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Malaysian government risks being seen as involved in a cover-up, civil society says

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The Abolish ISA Movement (GMI), a coalition of 83 non-governmental organisations, trade unions and political parties, including FORUM-ASIA member Suara Rakyat Malaysia (SUARAM), has called on the Malaysian government to hold an open fair and trial for a man detained for almost two years under the Internal Security Act over his alleged involvement in an illicit nuclear weapons network. GMI said the government ran the risk of misleading the international community and being seen to be involved in a cover-up if it did genuinely comply with its international obligations under the Nuclear Non-Proliferation Treaty.

Press release: Gerakan Mansuhkan ISA

ISA detention of Tahir: A cover-up of an untold mystery? 

(12 May, 2008) The recent statement by Home Minister Syed Hamid Albar trying to justify the indefinite detention without trial of Buhary Seyed Abu Tahir under the Internal Security Act (ISA) on the ground of averting Malaysia from possible economic sanction is dubious and misleading. B.S.A. Tahir, a Sri Lankan, was arrested in June 2004 for allegedly being involved in an illicit nuclear weapons network.

While there are obligations for state parties to the Nuclear Non-Proliferation Treaty and other related United Nations (UN) resolutions to prevent nuclear proliferation, it would be surprising to assert that these obligations justify or legitimize detention without trial such as those under the ISA.

On the contrary, human rights being the universal values enshrined in the UN Charter and the Universal Declaration of Human Rights obliges all nations to uphold human rights, including while countering terrorism. To amplify the importance of this principle, a Special Rapporteur on Promoting and Protecting Human Rights while Countering Terrorism was even appointed by the UN Human Rights Council.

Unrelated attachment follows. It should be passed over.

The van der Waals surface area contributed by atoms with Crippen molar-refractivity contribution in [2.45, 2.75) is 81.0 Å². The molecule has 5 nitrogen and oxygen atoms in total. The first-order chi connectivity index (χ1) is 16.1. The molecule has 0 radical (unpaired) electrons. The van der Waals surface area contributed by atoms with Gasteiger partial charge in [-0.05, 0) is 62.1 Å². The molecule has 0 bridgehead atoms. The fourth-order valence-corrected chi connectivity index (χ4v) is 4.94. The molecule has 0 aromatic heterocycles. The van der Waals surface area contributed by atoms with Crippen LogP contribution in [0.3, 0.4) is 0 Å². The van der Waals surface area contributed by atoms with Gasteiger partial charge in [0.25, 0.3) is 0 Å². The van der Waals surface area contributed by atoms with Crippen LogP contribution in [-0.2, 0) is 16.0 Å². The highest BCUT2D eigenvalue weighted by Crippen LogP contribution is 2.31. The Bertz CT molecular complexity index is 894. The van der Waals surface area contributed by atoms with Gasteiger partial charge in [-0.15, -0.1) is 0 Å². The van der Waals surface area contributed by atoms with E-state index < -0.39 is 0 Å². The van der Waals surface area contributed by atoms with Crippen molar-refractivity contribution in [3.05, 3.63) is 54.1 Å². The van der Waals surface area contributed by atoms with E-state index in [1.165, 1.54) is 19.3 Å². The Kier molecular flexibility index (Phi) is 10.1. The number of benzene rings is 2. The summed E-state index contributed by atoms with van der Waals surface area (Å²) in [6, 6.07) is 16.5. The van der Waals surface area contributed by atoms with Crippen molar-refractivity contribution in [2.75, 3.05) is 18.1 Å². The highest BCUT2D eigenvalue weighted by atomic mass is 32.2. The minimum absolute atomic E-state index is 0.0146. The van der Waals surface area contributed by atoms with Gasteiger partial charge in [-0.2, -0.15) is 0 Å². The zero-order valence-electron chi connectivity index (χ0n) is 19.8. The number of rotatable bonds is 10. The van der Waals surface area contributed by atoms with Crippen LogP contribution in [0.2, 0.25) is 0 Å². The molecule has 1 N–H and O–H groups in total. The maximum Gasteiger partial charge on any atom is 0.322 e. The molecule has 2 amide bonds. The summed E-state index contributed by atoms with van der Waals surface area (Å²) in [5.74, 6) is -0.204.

The rule of law in international law requires evidence, and evidence can only be established in an open and fair trial. ISA lacks an open and fair trial, let alone the evidence for a conviction beyond reasonable doubt of a detainee. The pale assertion of Syed Hamid Albar that he is satisfied with the detention based on information from the police can hardly withstand any test of international law.

The international concerns about the case of B.S.A. Tahir would not go away easily, especially when the police investigation revealed that Tahir was the middlemen for Scomi Precise Engineering to obtain the manufacturing contract of a centrifuge component for use in Libya's uranium enrichment programme.

Scomi is a company controlled by the son of the Prime Minister. It has denied wrongdoing, stating that it was under impression that the production was for petroleum and gas (plants) intended for Dubai.

If the Malaysian government is genuinely concerned about complying with international obligations under the Nuclear Non-Proliferation Treaty, the right way to do is to get to the bottom of the matter, investigate B.S.A. Tahir's network and convict him in an open and fair trial with concrete evidence of his nuclear weapons activities.

Otherwise the Malaysian government runs the risks of misleading the international community and covering up an untold mystery with ISA detention.

Released by Syed Ibrahim Syed Noh, Chairman, 013 3682067